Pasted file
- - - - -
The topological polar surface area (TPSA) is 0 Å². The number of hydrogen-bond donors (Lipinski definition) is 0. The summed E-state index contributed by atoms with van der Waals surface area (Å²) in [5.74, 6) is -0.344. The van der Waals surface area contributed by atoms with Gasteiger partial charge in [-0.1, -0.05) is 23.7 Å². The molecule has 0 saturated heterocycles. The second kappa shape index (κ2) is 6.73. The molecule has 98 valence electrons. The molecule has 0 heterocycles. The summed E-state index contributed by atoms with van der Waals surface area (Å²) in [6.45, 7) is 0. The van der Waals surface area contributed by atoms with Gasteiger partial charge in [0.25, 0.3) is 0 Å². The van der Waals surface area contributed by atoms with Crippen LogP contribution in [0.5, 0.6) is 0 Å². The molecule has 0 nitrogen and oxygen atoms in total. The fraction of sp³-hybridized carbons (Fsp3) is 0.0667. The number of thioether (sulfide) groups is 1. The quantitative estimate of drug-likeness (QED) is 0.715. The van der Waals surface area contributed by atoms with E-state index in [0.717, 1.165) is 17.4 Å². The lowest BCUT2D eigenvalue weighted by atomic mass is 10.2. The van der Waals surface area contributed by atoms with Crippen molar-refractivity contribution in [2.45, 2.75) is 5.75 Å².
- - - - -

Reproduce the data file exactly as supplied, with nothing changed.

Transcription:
The topological polar surface area (TPSA) is 0 Å². The number of hydrogen-bond donors (Lipinski definition) is 0. The summed E-state index contributed by atoms with van der Waals surface area (Å²) in [5.74, 6) is -0.344. The van der Waals surface area contributed by atoms with Gasteiger partial charge in [-0.1, -0.05) is 23.7 Å². The molecule has 0 saturated heterocycles. The second kappa shape index (κ2) is 6.73. The molecule has 98 valence electrons. The molecule has 0 heterocycles. The summed E-state index contributed by atoms with van der Waals surface area (Å²) in [6.45, 7) is 0. The van der Waals surface area contributed by atoms with Gasteiger partial charge in [0.25, 0.3) is 0 Å². The van der Waals surface area contributed by atoms with Crippen LogP contribution in [0.5, 0.6) is 0 Å². The molecule has 0 nitrogen and oxygen atoms in total. The fraction of sp³-hybridized carbons (Fsp3) is 0.0667. The number of thioether (sulfide) groups is 1. The quantitative estimate of drug-likeness (QED) is 0.715. The van der Waals surface area contributed by atoms with E-state index in [0.717, 1.165) is 17.4 Å². The lowest BCUT2D eigenvalue weighted by atomic mass is 10.2. The van der Waals surface area contributed by atoms with Crippen molar-refractivity contribution in [2.45, 2.75) is 5.75 Å².